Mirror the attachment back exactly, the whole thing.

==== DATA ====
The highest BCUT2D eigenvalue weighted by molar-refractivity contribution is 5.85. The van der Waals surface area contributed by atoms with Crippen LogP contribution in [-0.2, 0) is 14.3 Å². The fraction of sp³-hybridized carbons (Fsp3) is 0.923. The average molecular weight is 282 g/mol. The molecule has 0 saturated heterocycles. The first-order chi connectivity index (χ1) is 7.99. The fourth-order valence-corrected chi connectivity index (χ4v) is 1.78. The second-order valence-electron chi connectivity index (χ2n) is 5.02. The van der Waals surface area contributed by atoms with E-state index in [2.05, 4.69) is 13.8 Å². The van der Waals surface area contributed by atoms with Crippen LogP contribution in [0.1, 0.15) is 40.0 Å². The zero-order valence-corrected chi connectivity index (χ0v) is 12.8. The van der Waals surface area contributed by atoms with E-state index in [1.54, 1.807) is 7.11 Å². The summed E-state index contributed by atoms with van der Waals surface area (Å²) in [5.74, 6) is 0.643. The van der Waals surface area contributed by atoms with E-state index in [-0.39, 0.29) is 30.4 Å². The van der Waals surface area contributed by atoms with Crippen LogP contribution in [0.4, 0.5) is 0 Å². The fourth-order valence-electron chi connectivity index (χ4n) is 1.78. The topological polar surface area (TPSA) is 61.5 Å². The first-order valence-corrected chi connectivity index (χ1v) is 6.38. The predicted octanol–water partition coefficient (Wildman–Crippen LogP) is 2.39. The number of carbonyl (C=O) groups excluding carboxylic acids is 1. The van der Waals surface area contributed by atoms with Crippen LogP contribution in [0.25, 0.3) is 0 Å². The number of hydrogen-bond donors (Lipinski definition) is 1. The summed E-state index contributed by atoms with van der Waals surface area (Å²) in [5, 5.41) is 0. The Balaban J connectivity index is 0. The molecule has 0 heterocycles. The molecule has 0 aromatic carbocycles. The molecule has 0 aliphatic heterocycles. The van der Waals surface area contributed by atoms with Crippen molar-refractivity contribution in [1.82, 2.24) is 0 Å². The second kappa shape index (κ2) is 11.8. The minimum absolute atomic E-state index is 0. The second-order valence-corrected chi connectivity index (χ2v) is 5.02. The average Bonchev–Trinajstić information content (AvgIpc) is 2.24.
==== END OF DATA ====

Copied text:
The highest BCUT2D eigenvalue weighted by molar-refractivity contribution is 5.85. The van der Waals surface area contributed by atoms with Crippen LogP contribution in [-0.2, 0) is 14.3 Å². The fraction of sp³-hybridized carbons (Fsp3) is 0.923. The average molecular weight is 282 g/mol. The molecule has 0 saturated heterocycles. The first-order chi connectivity index (χ1) is 7.99. The fourth-order valence-corrected chi connectivity index (χ4v) is 1.78. The second-order valence-electron chi connectivity index (χ2n) is 5.02. The van der Waals surface area contributed by atoms with E-state index in [2.05, 4.69) is 13.8 Å². The van der Waals surface area contributed by atoms with Crippen LogP contribution in [0.1, 0.15) is 40.0 Å². The zero-order valence-corrected chi connectivity index (χ0v) is 12.8. The van der Waals surface area contributed by atoms with E-state index in [1.54, 1.807) is 7.11 Å². The summed E-state index contributed by atoms with van der Waals surface area (Å²) in [5.74, 6) is 0.643. The van der Waals surface area contributed by atoms with E-state index in [-0.39, 0.29) is 30.4 Å². The van der Waals surface area contributed by atoms with Crippen LogP contribution in [0.4, 0.5) is 0 Å². The fourth-order valence-electron chi connectivity index (χ4n) is 1.78. The topological polar surface area (TPSA) is 61.5 Å². The first-order valence-corrected chi connectivity index (χ1v) is 6.38. The predicted octanol–water partition coefficient (Wildman–Crippen LogP) is 2.39. The number of carbonyl (C=O) groups excluding carboxylic acids is 1. The van der Waals surface area contributed by atoms with Crippen LogP contribution in [0.25, 0.3) is 0 Å². The number of hydrogen-bond donors (Lipinski definition) is 1. The summed E-state index contributed by atoms with van der Waals surface area (Å²) in [5, 5.41) is 0. The Balaban J connectivity index is 0. The molecule has 0 heterocycles. The molecule has 0 aromatic carbocycles. The molecule has 0 aliphatic heterocycles. The van der Waals surface area contributed by atoms with Crippen molar-refractivity contribution in [1.82, 2.24) is 0 Å². The second kappa shape index (κ2) is 11.8. The minimum absolute atomic E-state index is 0. The second-order valence-corrected chi connectivity index (χ2v) is 5.02. The average Bonchev–Trinajstić information content (AvgIpc) is 2.24.